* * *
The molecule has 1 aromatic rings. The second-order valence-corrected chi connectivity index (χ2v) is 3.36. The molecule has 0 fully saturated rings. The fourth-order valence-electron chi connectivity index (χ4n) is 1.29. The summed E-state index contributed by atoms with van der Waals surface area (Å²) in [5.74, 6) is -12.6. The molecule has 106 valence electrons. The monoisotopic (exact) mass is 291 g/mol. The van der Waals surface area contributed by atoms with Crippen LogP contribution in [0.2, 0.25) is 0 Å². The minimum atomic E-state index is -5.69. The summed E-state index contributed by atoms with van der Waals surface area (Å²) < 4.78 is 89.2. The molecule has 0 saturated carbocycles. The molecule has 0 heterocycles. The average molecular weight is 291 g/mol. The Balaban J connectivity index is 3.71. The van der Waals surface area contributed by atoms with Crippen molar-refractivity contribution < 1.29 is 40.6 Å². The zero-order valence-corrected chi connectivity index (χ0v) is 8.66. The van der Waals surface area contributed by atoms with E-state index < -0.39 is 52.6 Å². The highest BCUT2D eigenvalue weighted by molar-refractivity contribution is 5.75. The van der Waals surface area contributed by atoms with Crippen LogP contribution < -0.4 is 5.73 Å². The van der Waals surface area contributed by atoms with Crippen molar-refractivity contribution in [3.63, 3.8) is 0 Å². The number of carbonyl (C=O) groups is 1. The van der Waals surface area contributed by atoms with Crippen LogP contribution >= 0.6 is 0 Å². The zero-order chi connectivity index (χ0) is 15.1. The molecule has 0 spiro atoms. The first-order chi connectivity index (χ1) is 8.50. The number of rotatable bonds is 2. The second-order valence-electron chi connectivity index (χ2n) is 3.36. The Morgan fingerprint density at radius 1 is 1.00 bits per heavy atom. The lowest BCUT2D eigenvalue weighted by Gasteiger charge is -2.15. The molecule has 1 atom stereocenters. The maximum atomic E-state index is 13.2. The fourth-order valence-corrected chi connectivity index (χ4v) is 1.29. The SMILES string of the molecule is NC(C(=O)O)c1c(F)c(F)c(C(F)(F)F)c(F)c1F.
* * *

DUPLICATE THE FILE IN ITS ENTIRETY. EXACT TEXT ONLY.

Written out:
The molecule has 1 aromatic rings. The second-order valence-corrected chi connectivity index (χ2v) is 3.36. The molecule has 0 fully saturated rings. The fourth-order valence-electron chi connectivity index (χ4n) is 1.29. The summed E-state index contributed by atoms with van der Waals surface area (Å²) in [5.74, 6) is -12.6. The molecule has 106 valence electrons. The monoisotopic (exact) mass is 291 g/mol. The van der Waals surface area contributed by atoms with Crippen LogP contribution in [0.2, 0.25) is 0 Å². The minimum atomic E-state index is -5.69. The summed E-state index contributed by atoms with van der Waals surface area (Å²) < 4.78 is 89.2. The molecule has 0 saturated carbocycles. The molecule has 0 heterocycles. The average molecular weight is 291 g/mol. The Balaban J connectivity index is 3.71. The van der Waals surface area contributed by atoms with Crippen molar-refractivity contribution < 1.29 is 40.6 Å². The zero-order valence-corrected chi connectivity index (χ0v) is 8.66. The van der Waals surface area contributed by atoms with E-state index < -0.39 is 52.6 Å². The highest BCUT2D eigenvalue weighted by molar-refractivity contribution is 5.75. The van der Waals surface area contributed by atoms with Crippen LogP contribution < -0.4 is 5.73 Å². The van der Waals surface area contributed by atoms with Crippen molar-refractivity contribution in [3.63, 3.8) is 0 Å². The number of carbonyl (C=O) groups is 1. The van der Waals surface area contributed by atoms with Crippen LogP contribution >= 0.6 is 0 Å². The zero-order chi connectivity index (χ0) is 15.1. The molecule has 0 spiro atoms. The first-order chi connectivity index (χ1) is 8.50. The number of rotatable bonds is 2. The second-order valence-electron chi connectivity index (χ2n) is 3.36. The Morgan fingerprint density at radius 1 is 1.00 bits per heavy atom. The lowest BCUT2D eigenvalue weighted by Gasteiger charge is -2.15. The molecule has 1 atom stereocenters. The maximum atomic E-state index is 13.2. The fourth-order valence-corrected chi connectivity index (χ4v) is 1.29. The SMILES string of the molecule is NC(C(=O)O)c1c(F)c(F)c(C(F)(F)F)c(F)c1F.